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Beobuck 05-15-19 10:40 AM

Mountain bikes and bells
 
An elderly friend and I recently were hiking a multi-use open-space trail and in less than two hours we were nearly run down three times by mountain bikers who had to skid to a stop to avoid hitting us. None warned us with a bell. Pedestrians report itís a common problem. Cyclists need to mature from thinking bells are just for kidsí bikes. Modern bells are cheap, light weight, and many are kind of cool. I am a cyclist; all three of my bikes have bells. And even if you bike in remote areas, a bell is useful for alerting wildlife, such as bears.

sputniky 05-15-19 11:28 AM


Originally Posted by Beobuck (Post 20931263)
An elderly friend and I recently were hiking a multi-use open-space trail and in less than two hours we were nearly run down three times by mountain bikers who had to skid to a stop to avoid hitting us. None warned us with a bell.

If your story is true, you weren't hit. How would a bell have made a difference? If you can't hear a noisy mountain bike approaching, why do you assume that you would hear a bell?

"nearly run down" is a loaded term and is only your fear-based perception.

hig4s 05-15-19 05:17 PM


Originally Posted by sputniky (Post 20931369)
If your story is true, you weren't hit. How would a bell have made a difference? If you can't hear a noisy mountain bike approaching, why do you assume that you would hear a bell?

"nearly run down" is a loaded term and is only your fear-based perception.

It makes a huge difference. I run with a bell that has a shut off switch. So I can leave it off on one way bike only trails, or on trails that you can see ahead easily. But I have many times seen hikers ahead going the same direction and flipped on my bell to have them immediately turn and look for the sound, even though before that they had not heard my "noisy" mountain bike. A high pitched ring carriers a lot farther and is more noticeable than the normal sounds a bike makes.

wgscott 05-15-19 05:22 PM

I've had this happen, even when I am on a bike. It is a genuine problem.

Part of the problem is that perfectly reasonable riders who have no intention of causing anyone distress or harm are reluctant to have a bell or yell out to people or whatever to get out of their way, because they don't want to be impolite. Then they wind up startling someone.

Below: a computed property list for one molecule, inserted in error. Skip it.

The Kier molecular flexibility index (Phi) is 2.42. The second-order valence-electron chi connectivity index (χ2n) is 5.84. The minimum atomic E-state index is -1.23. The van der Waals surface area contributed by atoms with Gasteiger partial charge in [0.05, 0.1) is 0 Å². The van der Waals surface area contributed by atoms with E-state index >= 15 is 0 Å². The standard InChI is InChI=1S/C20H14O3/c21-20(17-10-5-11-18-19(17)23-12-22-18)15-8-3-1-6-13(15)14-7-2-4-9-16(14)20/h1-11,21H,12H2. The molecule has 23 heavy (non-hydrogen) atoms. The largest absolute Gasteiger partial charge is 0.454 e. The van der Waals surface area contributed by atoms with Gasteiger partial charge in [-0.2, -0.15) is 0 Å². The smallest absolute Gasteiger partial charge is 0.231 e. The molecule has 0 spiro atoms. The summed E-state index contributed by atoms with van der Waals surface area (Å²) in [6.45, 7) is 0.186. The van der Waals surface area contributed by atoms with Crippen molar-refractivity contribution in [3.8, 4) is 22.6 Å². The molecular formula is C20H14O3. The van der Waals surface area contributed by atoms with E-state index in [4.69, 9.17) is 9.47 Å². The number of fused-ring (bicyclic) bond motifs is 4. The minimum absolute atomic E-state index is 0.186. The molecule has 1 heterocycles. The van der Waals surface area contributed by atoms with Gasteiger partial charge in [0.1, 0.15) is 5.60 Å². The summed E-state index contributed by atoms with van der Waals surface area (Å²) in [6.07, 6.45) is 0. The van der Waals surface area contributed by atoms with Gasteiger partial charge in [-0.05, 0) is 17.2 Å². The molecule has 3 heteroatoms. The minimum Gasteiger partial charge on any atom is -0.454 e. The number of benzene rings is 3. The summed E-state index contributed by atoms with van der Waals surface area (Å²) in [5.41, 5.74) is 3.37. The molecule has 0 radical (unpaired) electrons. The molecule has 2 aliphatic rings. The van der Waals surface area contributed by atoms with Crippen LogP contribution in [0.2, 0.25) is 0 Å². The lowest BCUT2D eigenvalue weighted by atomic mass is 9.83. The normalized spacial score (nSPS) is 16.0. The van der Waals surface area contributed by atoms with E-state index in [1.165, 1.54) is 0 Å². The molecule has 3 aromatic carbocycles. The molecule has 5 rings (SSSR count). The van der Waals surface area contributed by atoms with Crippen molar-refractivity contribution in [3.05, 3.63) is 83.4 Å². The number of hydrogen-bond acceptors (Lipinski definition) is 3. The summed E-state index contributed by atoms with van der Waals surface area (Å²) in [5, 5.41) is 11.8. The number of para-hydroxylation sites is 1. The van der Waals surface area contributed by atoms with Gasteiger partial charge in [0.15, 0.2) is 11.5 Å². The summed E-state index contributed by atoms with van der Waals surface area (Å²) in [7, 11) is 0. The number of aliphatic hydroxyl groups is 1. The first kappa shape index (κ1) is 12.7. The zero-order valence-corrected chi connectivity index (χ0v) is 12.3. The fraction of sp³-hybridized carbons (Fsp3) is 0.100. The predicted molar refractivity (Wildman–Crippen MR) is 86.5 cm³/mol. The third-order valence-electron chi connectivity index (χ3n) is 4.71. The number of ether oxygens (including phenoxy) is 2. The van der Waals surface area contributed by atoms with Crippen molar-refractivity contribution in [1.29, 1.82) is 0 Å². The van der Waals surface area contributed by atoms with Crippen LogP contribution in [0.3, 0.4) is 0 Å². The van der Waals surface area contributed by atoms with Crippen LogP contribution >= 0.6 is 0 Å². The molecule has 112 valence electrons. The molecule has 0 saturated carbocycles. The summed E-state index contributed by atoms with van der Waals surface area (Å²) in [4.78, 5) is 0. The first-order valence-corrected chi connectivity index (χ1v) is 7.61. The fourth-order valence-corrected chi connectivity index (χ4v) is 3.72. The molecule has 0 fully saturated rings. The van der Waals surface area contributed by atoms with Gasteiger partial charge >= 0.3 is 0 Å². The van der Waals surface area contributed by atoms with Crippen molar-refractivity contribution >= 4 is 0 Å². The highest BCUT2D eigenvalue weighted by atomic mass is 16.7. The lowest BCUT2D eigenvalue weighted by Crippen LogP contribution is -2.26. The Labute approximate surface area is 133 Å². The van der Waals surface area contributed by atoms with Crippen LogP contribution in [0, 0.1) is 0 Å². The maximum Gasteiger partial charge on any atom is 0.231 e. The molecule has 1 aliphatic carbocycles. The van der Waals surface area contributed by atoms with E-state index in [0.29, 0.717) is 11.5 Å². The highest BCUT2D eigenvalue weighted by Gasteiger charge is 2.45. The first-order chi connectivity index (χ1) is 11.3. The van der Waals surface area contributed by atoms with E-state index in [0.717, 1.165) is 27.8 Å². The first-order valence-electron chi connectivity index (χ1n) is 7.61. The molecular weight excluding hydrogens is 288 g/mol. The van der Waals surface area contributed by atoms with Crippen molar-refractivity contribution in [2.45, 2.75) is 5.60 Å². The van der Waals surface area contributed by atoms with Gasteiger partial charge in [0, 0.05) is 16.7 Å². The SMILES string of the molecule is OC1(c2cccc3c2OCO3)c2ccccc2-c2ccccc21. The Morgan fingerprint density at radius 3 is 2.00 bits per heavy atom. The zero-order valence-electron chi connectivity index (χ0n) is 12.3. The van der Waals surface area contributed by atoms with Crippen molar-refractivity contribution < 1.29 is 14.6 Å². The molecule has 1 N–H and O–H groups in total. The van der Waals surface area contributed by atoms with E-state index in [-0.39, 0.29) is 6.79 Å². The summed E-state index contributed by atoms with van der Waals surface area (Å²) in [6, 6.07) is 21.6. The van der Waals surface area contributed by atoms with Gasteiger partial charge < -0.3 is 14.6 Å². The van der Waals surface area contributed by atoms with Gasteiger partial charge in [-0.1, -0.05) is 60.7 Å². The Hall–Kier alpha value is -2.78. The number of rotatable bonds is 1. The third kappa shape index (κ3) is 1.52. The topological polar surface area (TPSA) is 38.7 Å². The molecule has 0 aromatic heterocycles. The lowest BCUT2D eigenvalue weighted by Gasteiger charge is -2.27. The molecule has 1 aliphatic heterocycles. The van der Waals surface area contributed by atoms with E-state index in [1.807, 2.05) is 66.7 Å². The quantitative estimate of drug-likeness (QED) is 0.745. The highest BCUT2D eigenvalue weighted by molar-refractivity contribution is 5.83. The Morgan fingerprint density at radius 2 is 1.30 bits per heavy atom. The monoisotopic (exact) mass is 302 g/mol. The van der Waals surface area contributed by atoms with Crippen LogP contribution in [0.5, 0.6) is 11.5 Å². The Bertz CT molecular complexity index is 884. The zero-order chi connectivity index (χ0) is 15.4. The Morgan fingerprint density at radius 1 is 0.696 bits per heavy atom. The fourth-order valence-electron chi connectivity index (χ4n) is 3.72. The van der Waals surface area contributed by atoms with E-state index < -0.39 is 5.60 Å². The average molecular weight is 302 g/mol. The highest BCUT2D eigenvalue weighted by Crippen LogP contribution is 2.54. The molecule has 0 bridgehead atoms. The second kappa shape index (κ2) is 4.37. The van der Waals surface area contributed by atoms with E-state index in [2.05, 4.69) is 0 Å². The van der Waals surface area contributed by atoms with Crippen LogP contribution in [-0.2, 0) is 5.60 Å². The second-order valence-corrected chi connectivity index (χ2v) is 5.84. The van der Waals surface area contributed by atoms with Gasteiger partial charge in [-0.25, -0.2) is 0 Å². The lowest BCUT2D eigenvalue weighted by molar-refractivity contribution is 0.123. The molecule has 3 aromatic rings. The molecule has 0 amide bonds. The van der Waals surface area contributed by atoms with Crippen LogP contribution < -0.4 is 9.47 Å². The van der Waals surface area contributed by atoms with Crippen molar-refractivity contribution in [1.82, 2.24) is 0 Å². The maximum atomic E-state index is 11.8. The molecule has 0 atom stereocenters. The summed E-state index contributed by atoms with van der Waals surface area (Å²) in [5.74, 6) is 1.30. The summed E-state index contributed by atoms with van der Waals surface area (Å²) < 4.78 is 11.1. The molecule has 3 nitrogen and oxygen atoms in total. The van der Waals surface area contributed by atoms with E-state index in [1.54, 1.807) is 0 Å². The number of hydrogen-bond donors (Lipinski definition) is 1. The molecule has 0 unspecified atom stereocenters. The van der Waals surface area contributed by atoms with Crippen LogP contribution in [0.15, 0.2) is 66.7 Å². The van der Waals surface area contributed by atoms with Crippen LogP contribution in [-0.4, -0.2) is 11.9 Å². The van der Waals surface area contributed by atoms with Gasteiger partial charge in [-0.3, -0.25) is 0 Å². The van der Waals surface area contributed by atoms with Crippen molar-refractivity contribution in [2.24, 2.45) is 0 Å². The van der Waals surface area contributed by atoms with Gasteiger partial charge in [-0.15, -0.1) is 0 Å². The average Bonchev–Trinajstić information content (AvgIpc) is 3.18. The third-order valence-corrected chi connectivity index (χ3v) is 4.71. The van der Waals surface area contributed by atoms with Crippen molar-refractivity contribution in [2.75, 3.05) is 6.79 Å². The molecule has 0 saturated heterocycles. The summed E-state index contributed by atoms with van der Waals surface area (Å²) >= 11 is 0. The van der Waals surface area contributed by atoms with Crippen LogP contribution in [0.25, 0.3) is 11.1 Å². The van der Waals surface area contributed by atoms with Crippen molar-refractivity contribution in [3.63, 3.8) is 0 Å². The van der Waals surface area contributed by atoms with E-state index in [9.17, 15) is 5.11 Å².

I've seen bells that work like a backpacker's bear-bell, that just passively ring to alert others of their presence. I wonder if this might be the way to go?

sputniky 05-15-19 05:37 PM


Originally Posted by hig4s (Post 20931878)
But I have many times seen hikers ahead going the same direction and flipped on my bell to have them immediately turn and look for the sound, even though before that they had not heard my "noisy" mountain bike. A high pitched ring carriers a lot farther and is more noticeable than the normal sounds a bike makes.

And I have had people that are completely oblivious to a bell that is repeatedly rung mere feet from them. A bell is not a panacea.

In the OP's story, he wasn't hit. How would a bell have made a difference? The OP wasn't "run down," but was obviously startled. If the OP was on a multi use trail he should have had an expectation that he was going to encounter other trail users, including people on bikes.

Steve B. 05-15-19 06:04 PM

Shouting out ďPASSINGĒ works better than any bell Iíve used. Pedestrians routinely ignore a bell, even though I think itís a polite way of warning people. Trouble is half the folks are listening to music and wouldnít hear an air horn if it went off in their left ear, the others are senile and deaf.

Unless youíre in NYC where the cops love to confiscate your bike for not having a bell.

HerrKaLeun 05-15-19 06:42 PM

I buy a bell after all hikers took their earbuds out

Bryan C. 05-15-19 08:18 PM


Originally Posted by Beobuck (Post 20931263)
An elderly friend and I recently were hiking a multi-use open-space trail and in less than two hours we were nearly run down three times by mountain bikers who had to skid to a stop to avoid hitting us. None warned us with a bell. Pedestrians report itís a common problem. Cyclists need to mature from thinking bells are just for kidsí bikes. Modern bells are cheap, light weight, and many are kind of cool. I am a cyclist; all three of my bikes have bells. And even if you bike in remote areas, a bell is useful for alerting wildlife, such as bears.